[Rig Setup] Ferro Concepts Slickster & Spiritus Systems Micro Fight Chest Rig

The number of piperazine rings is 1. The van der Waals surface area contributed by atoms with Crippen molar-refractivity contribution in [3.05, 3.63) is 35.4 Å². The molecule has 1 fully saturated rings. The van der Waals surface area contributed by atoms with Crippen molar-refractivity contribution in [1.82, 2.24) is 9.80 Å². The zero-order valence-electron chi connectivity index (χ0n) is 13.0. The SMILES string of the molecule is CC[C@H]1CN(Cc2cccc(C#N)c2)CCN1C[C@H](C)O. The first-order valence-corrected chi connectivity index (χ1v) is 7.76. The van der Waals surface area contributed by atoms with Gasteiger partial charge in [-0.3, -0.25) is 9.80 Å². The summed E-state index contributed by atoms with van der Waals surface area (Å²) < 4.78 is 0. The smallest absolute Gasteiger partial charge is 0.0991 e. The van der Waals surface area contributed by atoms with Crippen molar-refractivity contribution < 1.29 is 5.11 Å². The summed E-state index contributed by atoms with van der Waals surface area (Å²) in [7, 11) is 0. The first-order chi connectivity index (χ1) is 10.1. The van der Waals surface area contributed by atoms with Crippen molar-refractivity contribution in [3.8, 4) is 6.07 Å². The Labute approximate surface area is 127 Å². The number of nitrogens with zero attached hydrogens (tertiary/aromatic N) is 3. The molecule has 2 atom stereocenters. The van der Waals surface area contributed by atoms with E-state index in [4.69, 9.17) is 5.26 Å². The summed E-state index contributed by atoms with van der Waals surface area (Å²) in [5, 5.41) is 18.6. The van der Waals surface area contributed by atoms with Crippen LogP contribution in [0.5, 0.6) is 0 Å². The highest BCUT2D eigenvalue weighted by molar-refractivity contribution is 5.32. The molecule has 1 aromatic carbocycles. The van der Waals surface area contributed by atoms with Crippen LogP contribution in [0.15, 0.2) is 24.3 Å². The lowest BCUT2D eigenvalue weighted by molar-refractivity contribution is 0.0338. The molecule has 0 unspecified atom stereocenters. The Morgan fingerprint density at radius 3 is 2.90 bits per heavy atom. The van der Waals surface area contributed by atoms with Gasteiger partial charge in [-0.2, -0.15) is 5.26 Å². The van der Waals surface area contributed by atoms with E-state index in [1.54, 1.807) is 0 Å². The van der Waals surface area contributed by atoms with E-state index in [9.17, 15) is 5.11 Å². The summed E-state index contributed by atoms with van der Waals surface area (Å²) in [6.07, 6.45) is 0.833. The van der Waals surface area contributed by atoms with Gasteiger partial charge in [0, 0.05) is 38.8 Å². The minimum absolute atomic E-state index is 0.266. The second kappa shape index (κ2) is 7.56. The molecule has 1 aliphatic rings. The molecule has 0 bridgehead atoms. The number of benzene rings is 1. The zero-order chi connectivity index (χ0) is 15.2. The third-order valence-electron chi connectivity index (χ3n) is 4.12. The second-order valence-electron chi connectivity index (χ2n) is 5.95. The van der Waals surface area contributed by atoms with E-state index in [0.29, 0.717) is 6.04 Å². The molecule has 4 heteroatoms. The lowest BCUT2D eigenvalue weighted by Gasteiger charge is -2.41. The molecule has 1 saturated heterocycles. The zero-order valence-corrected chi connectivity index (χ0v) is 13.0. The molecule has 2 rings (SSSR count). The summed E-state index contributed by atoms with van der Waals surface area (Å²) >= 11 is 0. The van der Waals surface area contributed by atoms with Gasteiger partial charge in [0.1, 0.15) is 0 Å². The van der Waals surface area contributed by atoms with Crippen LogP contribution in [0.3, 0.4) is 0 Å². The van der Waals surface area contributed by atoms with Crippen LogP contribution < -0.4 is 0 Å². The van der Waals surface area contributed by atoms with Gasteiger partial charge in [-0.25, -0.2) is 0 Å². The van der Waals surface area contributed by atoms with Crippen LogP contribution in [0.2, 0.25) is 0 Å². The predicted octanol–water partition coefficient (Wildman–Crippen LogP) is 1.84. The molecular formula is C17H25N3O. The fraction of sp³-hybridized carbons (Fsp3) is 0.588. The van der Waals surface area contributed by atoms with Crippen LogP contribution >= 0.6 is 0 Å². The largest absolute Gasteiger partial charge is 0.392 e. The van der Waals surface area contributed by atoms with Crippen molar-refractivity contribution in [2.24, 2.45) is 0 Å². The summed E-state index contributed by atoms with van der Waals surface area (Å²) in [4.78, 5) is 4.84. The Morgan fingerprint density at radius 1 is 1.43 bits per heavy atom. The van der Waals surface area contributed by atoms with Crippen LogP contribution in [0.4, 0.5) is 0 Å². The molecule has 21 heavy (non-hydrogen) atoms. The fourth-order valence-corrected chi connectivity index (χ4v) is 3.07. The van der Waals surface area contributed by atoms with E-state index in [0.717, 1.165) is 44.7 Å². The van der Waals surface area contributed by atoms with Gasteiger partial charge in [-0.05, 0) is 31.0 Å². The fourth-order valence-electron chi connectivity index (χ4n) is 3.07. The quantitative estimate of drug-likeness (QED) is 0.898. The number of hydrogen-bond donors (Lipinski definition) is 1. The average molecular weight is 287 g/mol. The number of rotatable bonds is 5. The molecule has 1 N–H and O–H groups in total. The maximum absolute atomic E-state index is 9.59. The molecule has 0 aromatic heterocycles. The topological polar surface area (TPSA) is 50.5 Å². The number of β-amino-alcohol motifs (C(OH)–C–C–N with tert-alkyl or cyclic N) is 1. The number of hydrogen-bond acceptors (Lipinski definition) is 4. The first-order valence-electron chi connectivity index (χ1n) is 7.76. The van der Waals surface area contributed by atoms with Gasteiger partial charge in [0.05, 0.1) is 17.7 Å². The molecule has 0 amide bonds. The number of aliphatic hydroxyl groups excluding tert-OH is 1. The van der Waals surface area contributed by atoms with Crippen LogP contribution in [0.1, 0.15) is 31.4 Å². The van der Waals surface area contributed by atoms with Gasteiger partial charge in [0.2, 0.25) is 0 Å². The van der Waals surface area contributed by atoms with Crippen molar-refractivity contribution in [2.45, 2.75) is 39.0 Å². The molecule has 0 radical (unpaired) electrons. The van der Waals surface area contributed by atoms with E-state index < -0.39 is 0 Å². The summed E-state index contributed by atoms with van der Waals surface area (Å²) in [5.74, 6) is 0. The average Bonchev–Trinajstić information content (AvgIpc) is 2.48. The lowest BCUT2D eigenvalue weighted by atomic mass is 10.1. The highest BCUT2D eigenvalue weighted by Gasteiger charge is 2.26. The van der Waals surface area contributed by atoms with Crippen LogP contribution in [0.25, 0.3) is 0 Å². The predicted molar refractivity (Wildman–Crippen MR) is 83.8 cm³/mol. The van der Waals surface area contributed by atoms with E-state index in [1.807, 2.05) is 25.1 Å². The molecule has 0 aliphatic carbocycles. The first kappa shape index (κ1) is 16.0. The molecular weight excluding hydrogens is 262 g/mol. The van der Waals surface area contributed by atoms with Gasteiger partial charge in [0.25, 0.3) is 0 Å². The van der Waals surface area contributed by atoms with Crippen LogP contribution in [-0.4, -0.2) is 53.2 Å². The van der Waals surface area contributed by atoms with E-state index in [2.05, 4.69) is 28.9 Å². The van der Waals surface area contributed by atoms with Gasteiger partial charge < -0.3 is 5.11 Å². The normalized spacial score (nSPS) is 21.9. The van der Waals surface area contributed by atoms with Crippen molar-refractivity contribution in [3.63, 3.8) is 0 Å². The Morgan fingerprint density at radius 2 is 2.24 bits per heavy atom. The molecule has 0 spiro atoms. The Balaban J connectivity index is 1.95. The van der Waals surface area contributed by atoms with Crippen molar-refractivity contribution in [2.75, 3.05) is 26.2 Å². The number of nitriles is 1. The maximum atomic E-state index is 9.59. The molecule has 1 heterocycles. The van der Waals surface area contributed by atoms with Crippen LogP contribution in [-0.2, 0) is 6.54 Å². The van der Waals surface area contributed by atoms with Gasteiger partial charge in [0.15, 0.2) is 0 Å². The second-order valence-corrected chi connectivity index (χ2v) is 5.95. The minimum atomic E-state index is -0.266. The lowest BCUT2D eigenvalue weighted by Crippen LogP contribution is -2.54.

[Rig Setup] Ferro Concepts Slickster & Spiritus Systems Micro Fight Chest Rig